Applied to algorithms, it remains an open question as to how the use of pricing algorithms standing alone would overcome the standard set forth in Monsanto. On one hand, algorithms can enable reactions to pricing information to be much more efficient and frequent. And some may argue that they can make implementing or enforcing unlawful agreements easier, in that they can serve as a mechanism to monitor the behavior of competitors, which can go to motive. However, it is difficult to see how pricing algorithms alone are more than software that enables competitors to constantly monitor and react to competitor pricing information; behavior that Monsanto suggests would be insufficient on its own to prove a conspiracy.[19] The use of a pricing algorithm, without more, is also consistent with a competitor’s independent interest because it enables the competitor to react nimbly to new pricing information in the market, which can facilitate more efficient competition.

Despite the agencies’ recent submission, it remains to be seen what type of conduct plaintiffs will allege in suits to prove conspiracies involving pricing algorithms. Under Supreme Court precedent, plaintiffs will likely need to allege more than the use of a pricing algorithm alone; where the line is drawn with the type of conduct alleged, however, remains open to debate.

 

* The authors are, respectively, partner and associate in the Washington DC office of Orrick, Herrington and Sutcliffe LLP. The views expressed in this article are solely those of the authors and are not meant to reflect the views of Orrick or any current or former clients.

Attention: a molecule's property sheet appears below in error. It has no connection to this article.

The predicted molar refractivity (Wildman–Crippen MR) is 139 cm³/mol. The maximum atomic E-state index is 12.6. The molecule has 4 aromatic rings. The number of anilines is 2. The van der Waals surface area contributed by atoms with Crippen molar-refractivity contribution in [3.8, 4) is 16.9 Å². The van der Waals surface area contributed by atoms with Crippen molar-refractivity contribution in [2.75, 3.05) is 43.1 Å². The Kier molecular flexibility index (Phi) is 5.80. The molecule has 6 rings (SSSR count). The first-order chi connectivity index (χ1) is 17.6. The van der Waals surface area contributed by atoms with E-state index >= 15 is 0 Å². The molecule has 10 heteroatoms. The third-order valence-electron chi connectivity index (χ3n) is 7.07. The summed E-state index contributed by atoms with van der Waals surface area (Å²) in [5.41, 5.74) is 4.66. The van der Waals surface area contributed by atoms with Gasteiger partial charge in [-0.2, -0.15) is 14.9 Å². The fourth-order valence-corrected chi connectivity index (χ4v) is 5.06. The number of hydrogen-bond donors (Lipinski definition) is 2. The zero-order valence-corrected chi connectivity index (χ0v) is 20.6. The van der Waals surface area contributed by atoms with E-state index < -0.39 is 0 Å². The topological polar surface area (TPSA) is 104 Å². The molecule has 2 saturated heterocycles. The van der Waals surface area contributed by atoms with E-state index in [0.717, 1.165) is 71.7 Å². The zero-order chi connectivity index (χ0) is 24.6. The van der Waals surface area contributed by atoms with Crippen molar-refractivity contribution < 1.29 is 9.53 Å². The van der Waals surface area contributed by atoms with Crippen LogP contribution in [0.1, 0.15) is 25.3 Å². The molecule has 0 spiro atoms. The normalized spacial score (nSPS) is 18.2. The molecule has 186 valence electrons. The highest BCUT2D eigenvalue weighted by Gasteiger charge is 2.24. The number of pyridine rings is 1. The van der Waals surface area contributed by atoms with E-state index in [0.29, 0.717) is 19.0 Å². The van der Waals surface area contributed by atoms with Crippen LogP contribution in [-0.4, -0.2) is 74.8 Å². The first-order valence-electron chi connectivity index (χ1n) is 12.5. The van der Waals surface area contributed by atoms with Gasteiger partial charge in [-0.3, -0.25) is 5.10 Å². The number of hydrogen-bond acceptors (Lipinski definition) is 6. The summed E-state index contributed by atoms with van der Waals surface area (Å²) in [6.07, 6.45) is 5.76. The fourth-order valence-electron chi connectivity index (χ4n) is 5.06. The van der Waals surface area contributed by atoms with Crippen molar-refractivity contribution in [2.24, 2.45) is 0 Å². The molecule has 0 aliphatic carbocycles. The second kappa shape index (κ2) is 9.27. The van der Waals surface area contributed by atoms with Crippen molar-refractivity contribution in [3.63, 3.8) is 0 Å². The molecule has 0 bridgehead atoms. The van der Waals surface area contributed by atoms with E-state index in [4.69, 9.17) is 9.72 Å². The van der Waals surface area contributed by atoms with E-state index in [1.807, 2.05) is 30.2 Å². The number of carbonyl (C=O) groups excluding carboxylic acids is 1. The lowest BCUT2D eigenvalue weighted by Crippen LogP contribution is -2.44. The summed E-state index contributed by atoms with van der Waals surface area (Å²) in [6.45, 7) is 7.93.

[1]Pew Research Center, Online Shopping and E-Commerce (2016), http://www.pewinternet.org/2016/12/19/online-shopping-and-e-commerce/.

[2] Org. for Econ. Co-operation and Dev. [OECD], Algorithms and Collusion – Background Note by the Secretariat § 6.1, OECD Doc. DAF/COMP(2017)4 (June 21-23, 2017), https://one.oecd.org/document/DAF/COMP(2017)4/en/pdf [hereinafter “Background Note”].

[3] See Id. at § 4; OECD, Algorithms and Collusion – Note by the United States, OECD Doc. DAF/COMP/WD(2017)41 § 4.1 (June 21-23, 2017), https://one.oecd.org/document/DAF/COMP/WD(2017)41/en/pdf [hereinafter “U.S. Note”].

[4] Background Note, supra note 2, at § 4.3.4. Whether computers can collude using algorithms is still debated, as exemplified by recent statements by the European Commission’s chief economist that cast doubt on the idea.

[5] Id. at § 6.1.2.

[6] U.S. Note, supra note 3.

[7] Id. at § 2.

[8] Id. at § 4.1.

[9] Id. at § 3.

[10] Id.

[11] Statement of the Fed. Trade Comm’n Regarding Google’s Search Practices, In re Google Inc., FTC File No. 111-0163 (F.T.C. Jan. 3, 2013), https://www.ftc.gov/system/files/documents/public_statements/295971/130103googlesearchstmtofcomm.pdf.

[12] Monsanto Co. v. Spray-Rite Service Corp., 465 U.S. 752, 764 (1984) (citations omitted).

[13] U.S. Note, supra note 3, at § 4.1.

[14] Monsanto Co., 465 U.S. at 756-57, 765.

[15] Id. at 764.

[16] Id.

[17] Id. at 762.

[18] See Matsushita Elec. Indus. Co., Ltd. v. Zenith Radio Corp., 475 U.S. 574, 587 (1986).

[19] A recent decision by the UK’s Competition and Markets Authority also focused on how a pricing algorithm was used to implement a price fixing arrangement by adjusting so as to not undercut the actors’ prices. See Online sales of posters and frames, Case 50223, Decision of the CMA, dated 12 August 2016, https://assets.publishing.service.gov.uk/media/57ee7c2740f0b606dc000018/case-50223-final-non-confidential-infringement-decision.pdf.